Again, you gotta look at the BIG picture. What it comes down to is the end user's demands. If I get 150 fps, and you get 200 fps, the 33% extra fps you get means nothing to me because I can't tell the difference. To me, it's the same. Oh wait, I have to consider the future you say? Dude, honestly, we're talking about current high end CPU's, not low end ones. A computer with a 965 BE will live for a respectable amount of time. It's only a matter of time before today's fastest machines become obsolete. Eventually, there will be new CPU's, new motherboards, new video cards, new DirectX's, new memory, new SSD's, etc, etc, etc, and they too will also become obsolete.
a b à CPUs
October 31, 2009 4:21:00 AM

dna708 said:
It's probably because anyone buying an AMD system would not get 4x 5870's (or over 1k worth of video cards) which defeats the purpose of an article....

Even most people with an i7 would not consider 4x 5870's

And when both CPU's are at 4.0ghz on x2 CF with 5850's/5870's, both CPU's probably still won't bottleneck the graphics cards.



Yeah actually they will bottleneck current GPU offerings.(Or atleast the i7)

http://www.guru3d.com/article/radeon-hd-5870-crossfirex... Fourth paragragh down.

http://www.techpowerup.com/reviews/ATI/Radeon_HD_5870_C...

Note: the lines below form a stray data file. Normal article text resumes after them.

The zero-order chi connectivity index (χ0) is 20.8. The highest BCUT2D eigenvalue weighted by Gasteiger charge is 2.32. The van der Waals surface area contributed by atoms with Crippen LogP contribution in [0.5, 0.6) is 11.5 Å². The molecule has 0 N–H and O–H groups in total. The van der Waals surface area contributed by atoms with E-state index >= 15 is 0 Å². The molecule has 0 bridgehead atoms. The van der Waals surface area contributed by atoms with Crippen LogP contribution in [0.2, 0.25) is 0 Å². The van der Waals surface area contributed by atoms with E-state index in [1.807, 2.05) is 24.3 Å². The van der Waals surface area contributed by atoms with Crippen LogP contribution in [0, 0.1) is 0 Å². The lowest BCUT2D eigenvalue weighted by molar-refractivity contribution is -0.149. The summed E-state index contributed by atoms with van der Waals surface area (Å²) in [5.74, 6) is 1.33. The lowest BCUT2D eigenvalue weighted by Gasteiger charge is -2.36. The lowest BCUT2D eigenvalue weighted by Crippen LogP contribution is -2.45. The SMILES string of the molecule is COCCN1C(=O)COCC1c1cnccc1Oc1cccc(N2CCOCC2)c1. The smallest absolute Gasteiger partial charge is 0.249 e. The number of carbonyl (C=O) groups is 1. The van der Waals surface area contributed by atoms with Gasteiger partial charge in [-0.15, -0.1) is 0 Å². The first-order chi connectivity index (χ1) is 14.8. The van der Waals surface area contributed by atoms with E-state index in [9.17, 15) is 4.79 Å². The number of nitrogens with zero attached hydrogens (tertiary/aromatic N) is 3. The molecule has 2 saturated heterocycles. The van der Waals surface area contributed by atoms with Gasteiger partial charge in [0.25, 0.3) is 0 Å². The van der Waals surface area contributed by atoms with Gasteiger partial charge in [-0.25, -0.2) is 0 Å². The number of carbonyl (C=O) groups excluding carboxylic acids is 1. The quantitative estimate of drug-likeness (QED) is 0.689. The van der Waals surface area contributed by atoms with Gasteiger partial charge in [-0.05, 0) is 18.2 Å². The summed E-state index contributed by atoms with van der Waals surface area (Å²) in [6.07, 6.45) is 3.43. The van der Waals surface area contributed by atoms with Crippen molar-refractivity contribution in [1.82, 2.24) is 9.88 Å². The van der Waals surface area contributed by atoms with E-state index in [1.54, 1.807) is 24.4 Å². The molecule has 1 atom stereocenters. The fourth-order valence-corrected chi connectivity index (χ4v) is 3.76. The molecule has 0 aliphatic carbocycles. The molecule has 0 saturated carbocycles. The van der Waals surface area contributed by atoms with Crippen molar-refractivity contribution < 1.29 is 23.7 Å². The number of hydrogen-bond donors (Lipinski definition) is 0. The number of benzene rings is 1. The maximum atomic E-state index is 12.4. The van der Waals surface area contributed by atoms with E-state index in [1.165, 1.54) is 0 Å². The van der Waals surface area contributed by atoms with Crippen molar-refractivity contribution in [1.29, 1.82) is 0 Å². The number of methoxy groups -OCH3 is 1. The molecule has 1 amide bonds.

This is why I want to see a crossfire review with both CPUs. Who knows, maybe the scaling will be better with a Phenom II. After all the 5800 series and Phenom II's are made by the same company, so you never know. If so then I will just get a 955/965 and OC the hell out of it. If it hits a wall alot sooner than the i7, then I will seriously consider the i7 setup. That's all I'm trying to say.
a b à CPUs
October 31, 2009 4:37:28 AM

If you want to see some proof of i7 superiority in games to Phenom II its easy. Look up some low resolution benchmarks for the two. That takes out the GPU bottleneck somewhat (some games less than others) and shows you the CPU's true power in gaming. Don't forget to look at some with OCed i7 to see some real impressiveness. This gap will be seen between i7 and Phenom II in the future at higher resolutions, but not any time too soon.
a b à CPUs
October 31, 2009 9:25:35 AM

Low resolution benchmarks show how a cpu copes at low resolution and nothing else.

We've already looked at an OC'd i7 - the 975 EE in fact, and it's barely even 5% better than the 965 BE in most games. I wouldn't call that impressive for a cpu that is quite a lot more expensive. Anandtech's benches show games at different graphical settings and they all come up with similar results. There will be no future gap increasing between the phenom II 965 and i7 either because the i7 is what it is, ie between -5% and 10% faster than Phenom II in most games depending on setup.